The deadly July suicide bombing at a political rally in Pakistan’s northwestern province of Khyber Pakhtunkhwa highlights a troublesome trend of violence in the region.
The bombing on Sunday targeted those attending a rally for the religious political party Jamiat Uleme-e-Islam-Fazal (JUIF) in the tribal district of Bajaur, some 130km (80 miles) from Peshawar, the provincial capital.
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At least 54 people were killed and 200 were injured in the attack, making July the second most deadly month in Pakistan this year, according to the Pakistan Institute for Conflict and Security Studies (PICSS), an Islamabad-based research organisation.
Shortly afterwards, ISIL (ISIS) claimed responsibility for this attack, which according to researcher Ricardo Valle, fits with the “long history” of enmity between the Islamic State in Khorasan Province, ISKP (ISIS-K), the regional affiliate of ISIL, and Bajaur’s JUIF that dates back to at least 2019.
“In IS-K’s [ISIS-K’s] eyes, the JUIF supports democracy, believes in a republican system instead of an Islamic one, and believes in national states instead of the Ummah,” said Valle, director of research for The Khorasan Diary, a non-partisan research platform.
“Furthermore, IS-K believes that JUIF is the political arm of the Afghan Taliban in Pakistan, considering them close allies,” the Islamabad-based scholar told Al Jazeera on Tuesday.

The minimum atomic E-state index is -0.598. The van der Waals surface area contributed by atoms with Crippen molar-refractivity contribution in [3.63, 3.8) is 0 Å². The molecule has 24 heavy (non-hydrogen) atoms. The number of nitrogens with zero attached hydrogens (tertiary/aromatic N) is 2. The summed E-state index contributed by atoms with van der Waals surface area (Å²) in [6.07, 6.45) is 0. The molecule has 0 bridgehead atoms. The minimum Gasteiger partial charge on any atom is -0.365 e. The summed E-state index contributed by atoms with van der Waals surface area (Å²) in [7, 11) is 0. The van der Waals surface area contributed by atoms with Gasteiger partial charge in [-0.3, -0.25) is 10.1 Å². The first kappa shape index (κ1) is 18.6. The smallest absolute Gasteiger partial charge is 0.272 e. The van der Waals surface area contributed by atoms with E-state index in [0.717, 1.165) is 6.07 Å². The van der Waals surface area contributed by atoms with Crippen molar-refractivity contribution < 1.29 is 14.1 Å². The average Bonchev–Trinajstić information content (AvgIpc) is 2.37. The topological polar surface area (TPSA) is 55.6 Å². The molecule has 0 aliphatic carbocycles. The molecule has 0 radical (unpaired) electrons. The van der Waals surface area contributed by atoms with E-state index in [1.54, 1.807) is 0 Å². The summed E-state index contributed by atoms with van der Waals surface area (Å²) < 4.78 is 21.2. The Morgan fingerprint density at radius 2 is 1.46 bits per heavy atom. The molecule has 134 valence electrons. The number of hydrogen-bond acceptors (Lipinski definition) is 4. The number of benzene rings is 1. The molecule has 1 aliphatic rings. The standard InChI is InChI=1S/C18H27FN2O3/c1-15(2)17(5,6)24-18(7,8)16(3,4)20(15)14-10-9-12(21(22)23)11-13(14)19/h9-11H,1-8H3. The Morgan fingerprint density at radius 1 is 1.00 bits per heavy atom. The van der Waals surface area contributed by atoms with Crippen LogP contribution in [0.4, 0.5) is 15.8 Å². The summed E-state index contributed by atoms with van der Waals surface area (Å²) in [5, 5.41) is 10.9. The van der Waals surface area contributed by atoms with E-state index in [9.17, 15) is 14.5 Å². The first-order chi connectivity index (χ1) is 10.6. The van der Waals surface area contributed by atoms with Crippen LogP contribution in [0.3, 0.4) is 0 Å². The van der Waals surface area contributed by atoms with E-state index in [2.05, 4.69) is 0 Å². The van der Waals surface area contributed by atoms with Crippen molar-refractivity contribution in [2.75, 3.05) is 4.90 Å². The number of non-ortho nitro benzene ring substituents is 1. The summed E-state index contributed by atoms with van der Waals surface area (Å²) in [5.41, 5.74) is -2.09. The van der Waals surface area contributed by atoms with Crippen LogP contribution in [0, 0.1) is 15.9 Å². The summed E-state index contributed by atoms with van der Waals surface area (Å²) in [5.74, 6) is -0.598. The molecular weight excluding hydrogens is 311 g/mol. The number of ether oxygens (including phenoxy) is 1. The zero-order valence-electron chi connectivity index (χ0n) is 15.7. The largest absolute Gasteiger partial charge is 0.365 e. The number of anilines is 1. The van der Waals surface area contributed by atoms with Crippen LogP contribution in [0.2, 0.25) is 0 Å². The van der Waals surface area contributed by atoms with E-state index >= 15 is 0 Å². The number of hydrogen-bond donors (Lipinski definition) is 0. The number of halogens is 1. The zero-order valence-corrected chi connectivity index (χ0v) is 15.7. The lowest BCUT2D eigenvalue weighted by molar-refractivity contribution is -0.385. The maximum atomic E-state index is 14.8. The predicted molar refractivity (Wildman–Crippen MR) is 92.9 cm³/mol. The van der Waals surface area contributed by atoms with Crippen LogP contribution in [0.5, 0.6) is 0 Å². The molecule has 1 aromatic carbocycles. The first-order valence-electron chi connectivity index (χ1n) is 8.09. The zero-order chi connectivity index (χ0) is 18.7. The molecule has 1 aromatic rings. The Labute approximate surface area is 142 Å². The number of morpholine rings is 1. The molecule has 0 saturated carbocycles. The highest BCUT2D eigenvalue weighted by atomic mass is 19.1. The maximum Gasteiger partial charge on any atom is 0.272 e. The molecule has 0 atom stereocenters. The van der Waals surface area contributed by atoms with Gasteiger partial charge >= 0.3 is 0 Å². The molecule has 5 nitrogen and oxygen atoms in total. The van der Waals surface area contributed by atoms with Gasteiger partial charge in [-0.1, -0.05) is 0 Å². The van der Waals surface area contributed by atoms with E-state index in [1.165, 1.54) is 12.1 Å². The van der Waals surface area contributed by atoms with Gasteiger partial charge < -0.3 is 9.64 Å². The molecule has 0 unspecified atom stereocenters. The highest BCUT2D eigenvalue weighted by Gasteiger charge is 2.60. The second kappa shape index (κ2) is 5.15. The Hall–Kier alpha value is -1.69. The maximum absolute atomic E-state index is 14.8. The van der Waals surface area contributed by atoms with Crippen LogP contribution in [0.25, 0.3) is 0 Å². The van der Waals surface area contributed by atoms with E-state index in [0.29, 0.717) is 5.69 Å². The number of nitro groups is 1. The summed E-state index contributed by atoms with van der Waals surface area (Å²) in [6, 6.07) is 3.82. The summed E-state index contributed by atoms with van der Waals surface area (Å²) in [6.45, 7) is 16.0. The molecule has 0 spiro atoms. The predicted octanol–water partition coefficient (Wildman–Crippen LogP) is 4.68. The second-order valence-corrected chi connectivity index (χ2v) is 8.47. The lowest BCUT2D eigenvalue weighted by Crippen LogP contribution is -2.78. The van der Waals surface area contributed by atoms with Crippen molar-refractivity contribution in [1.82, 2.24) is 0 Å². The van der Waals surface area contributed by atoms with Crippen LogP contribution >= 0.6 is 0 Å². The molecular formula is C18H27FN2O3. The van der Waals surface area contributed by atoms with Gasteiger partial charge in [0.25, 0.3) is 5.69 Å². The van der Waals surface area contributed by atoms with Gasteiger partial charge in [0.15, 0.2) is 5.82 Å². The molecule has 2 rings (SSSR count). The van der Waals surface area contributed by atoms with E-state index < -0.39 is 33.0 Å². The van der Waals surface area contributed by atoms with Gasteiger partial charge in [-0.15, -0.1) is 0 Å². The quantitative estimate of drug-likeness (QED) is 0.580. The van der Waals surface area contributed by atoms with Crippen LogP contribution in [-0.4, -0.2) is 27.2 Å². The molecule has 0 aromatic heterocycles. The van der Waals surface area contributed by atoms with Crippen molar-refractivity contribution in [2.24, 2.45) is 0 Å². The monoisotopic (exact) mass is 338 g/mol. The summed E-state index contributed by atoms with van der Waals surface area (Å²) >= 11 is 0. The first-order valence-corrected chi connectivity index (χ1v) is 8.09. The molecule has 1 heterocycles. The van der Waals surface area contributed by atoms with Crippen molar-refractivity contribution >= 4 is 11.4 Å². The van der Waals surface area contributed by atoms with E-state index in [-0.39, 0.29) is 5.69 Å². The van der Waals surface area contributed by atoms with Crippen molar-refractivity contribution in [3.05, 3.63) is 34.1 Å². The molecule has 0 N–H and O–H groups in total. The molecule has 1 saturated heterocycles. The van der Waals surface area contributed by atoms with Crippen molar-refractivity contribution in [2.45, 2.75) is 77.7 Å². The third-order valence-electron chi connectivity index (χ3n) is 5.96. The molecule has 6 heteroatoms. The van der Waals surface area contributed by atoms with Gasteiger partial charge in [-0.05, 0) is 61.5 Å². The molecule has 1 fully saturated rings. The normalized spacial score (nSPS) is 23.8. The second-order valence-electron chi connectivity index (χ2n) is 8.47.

Valle said IS-K issued a series of fatwas (Islamic rulings) last year, calling for the assassinations of JUIF religious scholars and activists.
However, according to Asfandyar Mir, a South Asia expert at the United States Institute of Peace (USIP), the reason behind Sunday’s attack could be more complicated.
“There are multiple motives at play here. IS-K is driven by the logic of outbidding in the competitive militant landscape of the region. The group asserts itself through large-scale attacks,” he told Al Jazeera.
Mir, however, adds that perhaps actions against JUIF were also driven by their support for the Afghan Taliban’s operations against IS-K.
Regardless of the reasons, the bombing in Bajaur is just the latest in an increasing trend of violent incidents this year.
According to PICSS, Pakistan saw “a staggering 79 percent increase in militant attacks during the first half of this year compared with the corresponding period last year”.